For those of us whose lineage includes Martha Stewart, Rachael Ray, Giada De Laurentiis, and the like, the opportunity to entertain a group of friends or family is likely a welcomed request; while for others, the thought of hosting a dinner party is akin to getting a root canal–in other words, it’s not so pretty.
Whether you’re a hostess with the mostess or a hot mess, here are some tips for a successful party.
Create a relaxing atmosphere by building a playlist of your favorite tunes prior to guests arriving. Make sure the music is loud enough to be appreciated but no so loud that your guests have to strain their ears during a conversation. Looking for a way to kick up the ambiance? Candles are an inexpensive way to add some oomph!
Stocking a full bar can add up pretty quickly. Instead, choose to serve wine and a signature cocktail. Step up your game by serving a seasonal cocktail like a winter lemonade or a gingersnap. Wind down the evening with a warm Bailey’s cinnamon and spice.
Don’t stress about having dinner ready the second your first guest arrives. Give people time to mingle, get comfortable and enjoy a drink as they nibble on appetizers. Plus, most people will fill up on appetizers and drinks and not even notice the fact you forgot to season your dish–bonus!
Have a plate of veggies with dip, and cheese, fruit and crackers ready and waiting to greet your guests. Later, you can serve more substantial crowd-pleasers like shrimp skewers or chicken bacon wraps.
Hosting a dinner party is not the time to whip up a recipe you just found on pinterest. Keep your stress level at bay by preparing something within your comfort zone. Entrees like this and this are easy to prepare and sure to satisfy your guests. Don’t forget about being mindful of allergies before you prepare your menu, too!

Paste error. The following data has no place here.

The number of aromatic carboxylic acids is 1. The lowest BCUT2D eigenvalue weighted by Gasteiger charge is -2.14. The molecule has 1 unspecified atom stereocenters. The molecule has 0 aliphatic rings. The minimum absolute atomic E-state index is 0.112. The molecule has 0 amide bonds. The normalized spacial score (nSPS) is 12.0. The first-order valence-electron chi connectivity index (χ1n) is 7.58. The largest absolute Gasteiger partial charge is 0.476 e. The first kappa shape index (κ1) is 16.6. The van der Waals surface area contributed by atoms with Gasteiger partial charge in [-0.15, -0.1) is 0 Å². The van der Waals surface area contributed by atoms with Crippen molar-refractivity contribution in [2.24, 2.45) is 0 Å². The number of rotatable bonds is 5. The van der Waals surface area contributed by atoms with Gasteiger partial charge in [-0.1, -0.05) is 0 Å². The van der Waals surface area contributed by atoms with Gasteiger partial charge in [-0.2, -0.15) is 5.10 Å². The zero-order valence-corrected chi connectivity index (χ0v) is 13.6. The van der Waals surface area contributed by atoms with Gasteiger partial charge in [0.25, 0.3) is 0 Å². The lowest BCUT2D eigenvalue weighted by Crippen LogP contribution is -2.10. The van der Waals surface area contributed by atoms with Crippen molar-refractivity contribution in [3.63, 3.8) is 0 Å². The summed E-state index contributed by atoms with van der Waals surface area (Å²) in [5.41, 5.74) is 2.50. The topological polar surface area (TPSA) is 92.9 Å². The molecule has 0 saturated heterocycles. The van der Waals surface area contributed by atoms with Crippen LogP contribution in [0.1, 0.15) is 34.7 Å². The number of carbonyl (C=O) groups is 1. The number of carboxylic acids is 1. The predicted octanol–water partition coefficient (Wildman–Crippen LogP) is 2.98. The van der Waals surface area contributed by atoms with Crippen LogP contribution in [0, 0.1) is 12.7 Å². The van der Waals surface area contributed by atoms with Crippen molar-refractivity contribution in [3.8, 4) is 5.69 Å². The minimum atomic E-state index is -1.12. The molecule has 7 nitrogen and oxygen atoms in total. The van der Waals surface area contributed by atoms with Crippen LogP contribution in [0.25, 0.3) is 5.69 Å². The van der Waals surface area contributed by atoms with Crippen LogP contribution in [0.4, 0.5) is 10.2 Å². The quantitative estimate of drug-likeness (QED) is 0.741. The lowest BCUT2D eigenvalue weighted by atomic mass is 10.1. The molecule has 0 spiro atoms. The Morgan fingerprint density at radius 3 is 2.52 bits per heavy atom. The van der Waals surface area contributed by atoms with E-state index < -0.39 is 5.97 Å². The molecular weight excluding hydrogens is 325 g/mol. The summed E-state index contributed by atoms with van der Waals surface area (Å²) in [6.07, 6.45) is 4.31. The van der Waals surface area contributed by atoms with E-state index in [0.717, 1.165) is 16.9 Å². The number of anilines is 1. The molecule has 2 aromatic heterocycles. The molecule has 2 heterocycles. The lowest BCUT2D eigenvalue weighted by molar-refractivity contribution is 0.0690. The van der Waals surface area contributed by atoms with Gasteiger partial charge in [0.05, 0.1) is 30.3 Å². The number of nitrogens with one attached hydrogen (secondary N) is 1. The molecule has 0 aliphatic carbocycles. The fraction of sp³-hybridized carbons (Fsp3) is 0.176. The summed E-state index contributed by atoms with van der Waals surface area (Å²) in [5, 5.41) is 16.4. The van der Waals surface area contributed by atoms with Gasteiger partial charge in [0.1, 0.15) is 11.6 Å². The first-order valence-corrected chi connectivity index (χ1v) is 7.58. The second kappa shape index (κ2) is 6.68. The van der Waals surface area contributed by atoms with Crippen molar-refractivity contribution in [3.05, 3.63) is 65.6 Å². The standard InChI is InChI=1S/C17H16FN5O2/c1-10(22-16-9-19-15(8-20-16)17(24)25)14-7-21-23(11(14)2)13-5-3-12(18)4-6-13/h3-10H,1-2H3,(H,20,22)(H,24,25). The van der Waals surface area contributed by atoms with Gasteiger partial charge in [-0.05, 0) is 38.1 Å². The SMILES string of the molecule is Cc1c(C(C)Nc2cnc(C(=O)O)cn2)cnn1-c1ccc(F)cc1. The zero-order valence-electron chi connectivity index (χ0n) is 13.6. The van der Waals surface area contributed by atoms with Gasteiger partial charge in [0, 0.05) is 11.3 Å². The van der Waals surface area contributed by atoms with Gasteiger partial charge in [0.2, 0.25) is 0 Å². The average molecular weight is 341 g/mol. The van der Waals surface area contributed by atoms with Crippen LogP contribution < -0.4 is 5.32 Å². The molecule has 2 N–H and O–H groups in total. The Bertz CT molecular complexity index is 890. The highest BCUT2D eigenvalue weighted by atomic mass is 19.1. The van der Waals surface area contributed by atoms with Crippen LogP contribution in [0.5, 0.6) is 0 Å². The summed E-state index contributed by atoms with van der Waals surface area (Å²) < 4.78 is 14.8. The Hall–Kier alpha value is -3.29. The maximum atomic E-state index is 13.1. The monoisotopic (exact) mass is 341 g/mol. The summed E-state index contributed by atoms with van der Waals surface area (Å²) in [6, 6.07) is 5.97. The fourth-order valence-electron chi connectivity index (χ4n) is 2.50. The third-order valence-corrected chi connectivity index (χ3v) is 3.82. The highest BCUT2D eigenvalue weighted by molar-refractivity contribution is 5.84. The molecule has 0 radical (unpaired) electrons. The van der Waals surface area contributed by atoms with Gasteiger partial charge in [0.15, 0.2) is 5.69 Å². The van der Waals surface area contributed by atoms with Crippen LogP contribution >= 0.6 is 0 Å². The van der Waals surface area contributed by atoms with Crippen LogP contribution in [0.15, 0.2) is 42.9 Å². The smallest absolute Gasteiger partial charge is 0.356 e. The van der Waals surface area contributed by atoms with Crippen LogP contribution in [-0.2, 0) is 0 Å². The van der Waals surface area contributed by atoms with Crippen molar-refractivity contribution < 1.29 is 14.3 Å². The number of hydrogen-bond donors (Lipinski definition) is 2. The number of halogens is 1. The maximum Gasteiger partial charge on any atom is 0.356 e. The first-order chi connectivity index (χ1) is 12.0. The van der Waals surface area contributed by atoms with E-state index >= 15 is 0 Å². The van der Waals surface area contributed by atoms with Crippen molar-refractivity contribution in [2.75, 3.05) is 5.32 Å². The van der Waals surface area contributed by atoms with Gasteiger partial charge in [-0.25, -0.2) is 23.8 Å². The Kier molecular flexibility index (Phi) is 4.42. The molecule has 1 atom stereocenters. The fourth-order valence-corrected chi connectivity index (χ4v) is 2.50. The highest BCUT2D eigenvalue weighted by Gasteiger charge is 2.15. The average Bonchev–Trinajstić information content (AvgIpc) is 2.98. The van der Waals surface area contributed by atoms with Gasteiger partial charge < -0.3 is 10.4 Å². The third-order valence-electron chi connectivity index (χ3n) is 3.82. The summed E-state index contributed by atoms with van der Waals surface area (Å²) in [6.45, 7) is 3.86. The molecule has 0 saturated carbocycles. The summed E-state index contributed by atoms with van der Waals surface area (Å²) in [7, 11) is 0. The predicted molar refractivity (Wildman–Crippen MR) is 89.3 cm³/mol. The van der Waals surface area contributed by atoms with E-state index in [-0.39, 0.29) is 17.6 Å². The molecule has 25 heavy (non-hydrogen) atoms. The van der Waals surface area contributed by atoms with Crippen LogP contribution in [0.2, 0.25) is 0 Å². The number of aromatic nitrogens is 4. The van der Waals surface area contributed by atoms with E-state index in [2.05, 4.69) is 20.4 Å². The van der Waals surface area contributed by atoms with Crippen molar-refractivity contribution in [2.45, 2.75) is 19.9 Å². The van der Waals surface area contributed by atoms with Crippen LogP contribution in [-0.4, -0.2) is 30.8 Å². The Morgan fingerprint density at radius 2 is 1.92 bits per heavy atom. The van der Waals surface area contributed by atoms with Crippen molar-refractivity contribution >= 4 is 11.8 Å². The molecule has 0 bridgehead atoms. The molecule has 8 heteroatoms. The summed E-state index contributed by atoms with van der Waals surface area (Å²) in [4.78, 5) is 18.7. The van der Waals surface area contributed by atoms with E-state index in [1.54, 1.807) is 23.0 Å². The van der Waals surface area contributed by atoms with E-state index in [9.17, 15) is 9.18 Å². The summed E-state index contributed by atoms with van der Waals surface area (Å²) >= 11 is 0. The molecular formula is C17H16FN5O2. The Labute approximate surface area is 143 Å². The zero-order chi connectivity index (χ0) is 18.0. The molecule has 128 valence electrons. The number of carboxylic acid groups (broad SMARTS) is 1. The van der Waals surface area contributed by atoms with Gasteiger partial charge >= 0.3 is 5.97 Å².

A clean white linen accompanied by white china is an impressive setting. Mix in a pop of color with your centerpiece, but don’t forget about making sure the height of your focal points don’t interfere with conversations. Encourage your guests to get to know each other by adding place cards to complete your table. Consider placing items guests might readily need during the meal on a smaller table–think pitchers of water, ice, butter, additional rolls, utensils, etc.
When asked by invitees about what to bring, only burden your guests with something negligible–you don’t want them feeling pressure to whip up a main course; items like ice, wine or bread are great suggestions. Prepare enough of the main course ahead of time–there’s nothing worse than trying to entertain guests while you’re hovering over a hot stove.
Dismiss the nagging feeling to clean up right after the meal ends. Your main focus as a host should be to entertain your guests, not get a jump start on cleaning your kitchen. Preparing your dessert course beforehand helps create a seamless transition between dinner and the last course.